Pharmacists have a critical role to play in the optimisation of drug discovery research due to the nature and diversity of their drug knowledge.
The journey a new drug takes from discovery to the market can take up to 13 years and cost up to $2.6 billion.1
Professor of Bio-Pharmaceutical and Structural Chemistry David Hibbs from The University of Sydney School of Pharmacy said ‘the well-rounded nature of pharmacy training makes pharmacy students and pharmacists invaluable [in drug discovery projects]’.
‘Not only do they [pharmacists] understand pharmacology, but they also know about the field of chemistry, physiology and formulation science; most importantly they are the ultimate drug experts,’ said Professor Hibbs.
He added: ‘Almost every formulation scientist I have met in my career has been a pharmacist, and formulation is one of the key steps in the process of drug design.’
Up to 70% of drugs can fail at any stage throughout the drug discovery process. For example, there is a range of antifungal drugs which are notoriously insoluble. However, if you perform a simple crystallisation, their solubility goes up a hundred-fold.
‘By resolving the solubility issues we can have up to 60% more drugs per year’, Professor Hibbs told Australian Pharmacist.
In addition to improving solubility, another area of focus for Professor Hibbs and his team is antibiotic resistance, which the World Health Organization states will result in more deaths than cancer by the year 2050.2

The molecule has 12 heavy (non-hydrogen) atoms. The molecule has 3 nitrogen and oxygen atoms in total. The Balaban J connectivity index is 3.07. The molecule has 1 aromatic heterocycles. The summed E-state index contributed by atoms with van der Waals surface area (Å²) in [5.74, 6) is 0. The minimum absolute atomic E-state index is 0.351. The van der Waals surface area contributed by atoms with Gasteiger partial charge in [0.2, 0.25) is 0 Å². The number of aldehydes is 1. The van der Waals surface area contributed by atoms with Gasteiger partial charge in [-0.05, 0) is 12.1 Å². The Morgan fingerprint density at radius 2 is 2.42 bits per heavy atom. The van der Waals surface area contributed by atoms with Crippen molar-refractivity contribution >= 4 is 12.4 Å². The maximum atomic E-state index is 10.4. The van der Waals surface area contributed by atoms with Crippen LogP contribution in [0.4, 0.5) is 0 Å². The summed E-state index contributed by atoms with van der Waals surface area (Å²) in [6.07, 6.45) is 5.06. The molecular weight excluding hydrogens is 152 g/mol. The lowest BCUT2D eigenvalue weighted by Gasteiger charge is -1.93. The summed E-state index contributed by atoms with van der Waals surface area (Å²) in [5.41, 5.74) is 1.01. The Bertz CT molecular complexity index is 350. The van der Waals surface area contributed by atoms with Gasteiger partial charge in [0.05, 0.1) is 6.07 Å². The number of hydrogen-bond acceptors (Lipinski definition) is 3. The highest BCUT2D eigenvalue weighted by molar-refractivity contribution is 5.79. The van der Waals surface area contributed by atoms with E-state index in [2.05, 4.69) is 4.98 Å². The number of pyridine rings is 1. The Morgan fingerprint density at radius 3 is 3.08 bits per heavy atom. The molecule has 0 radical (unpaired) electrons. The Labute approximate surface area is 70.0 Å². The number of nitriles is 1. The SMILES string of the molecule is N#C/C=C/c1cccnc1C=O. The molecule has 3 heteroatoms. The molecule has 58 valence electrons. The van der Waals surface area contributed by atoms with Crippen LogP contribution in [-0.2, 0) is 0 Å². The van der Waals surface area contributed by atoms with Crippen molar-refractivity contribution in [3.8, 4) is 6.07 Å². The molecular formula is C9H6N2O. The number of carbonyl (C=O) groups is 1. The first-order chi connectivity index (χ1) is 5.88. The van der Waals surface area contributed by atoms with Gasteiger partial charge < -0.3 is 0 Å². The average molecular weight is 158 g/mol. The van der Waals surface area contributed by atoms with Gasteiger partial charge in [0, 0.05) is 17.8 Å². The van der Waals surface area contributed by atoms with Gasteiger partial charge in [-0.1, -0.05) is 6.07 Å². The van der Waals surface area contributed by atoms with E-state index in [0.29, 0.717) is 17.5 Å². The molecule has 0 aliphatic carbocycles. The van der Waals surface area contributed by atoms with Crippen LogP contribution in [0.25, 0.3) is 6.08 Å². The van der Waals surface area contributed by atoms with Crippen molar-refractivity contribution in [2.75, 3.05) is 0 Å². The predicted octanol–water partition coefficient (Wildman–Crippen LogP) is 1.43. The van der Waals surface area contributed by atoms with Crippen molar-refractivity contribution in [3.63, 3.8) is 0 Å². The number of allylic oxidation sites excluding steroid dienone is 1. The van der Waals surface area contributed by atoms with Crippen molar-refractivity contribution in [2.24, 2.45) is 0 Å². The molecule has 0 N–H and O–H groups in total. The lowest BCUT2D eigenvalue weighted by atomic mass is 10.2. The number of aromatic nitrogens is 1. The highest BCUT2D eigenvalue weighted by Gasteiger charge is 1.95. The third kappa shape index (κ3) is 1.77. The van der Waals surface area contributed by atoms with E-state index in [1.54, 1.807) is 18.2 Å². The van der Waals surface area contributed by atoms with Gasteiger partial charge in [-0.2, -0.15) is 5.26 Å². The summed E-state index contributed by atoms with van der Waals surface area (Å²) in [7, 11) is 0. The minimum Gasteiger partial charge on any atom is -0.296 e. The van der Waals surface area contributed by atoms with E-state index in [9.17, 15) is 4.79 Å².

‘Antimicrobial resistance is currently responsible for over 700,000 deaths a year and by 2050 this number is expected to rise to 10 million deaths’, said Professor Hibbs.
‘I believe antimicrobial resistance is one of the greatest threats to our society today and any kind of research on the topic is going to be of huge benefit to the world.
‘For instance, discovering new antibiotics that are effective against resistant microbes or coming up with new and faster methods of detecting the strain and species of microbes responsible for an infection are areas of focus in this space.’
He added: ‘this is very a problematic area because often patients are given a broad-spectrum antibiotic for a simple infection, which has led to an unprecedented increase in antimicrobial resistance that is continuing to rise rapidly’.
Professor Hibbs explained that ‘Australia is a remarkably well [research] funded country’.
‘The infrastructure available for research has improved greatly over the years with a great deal of core investment on research infrastructure that allows for success in our research projects every single day,’ he said.
‘Without these new technological advancements, we would not be where we are today with the variety of drugs available for all different sorts of medical conditions.’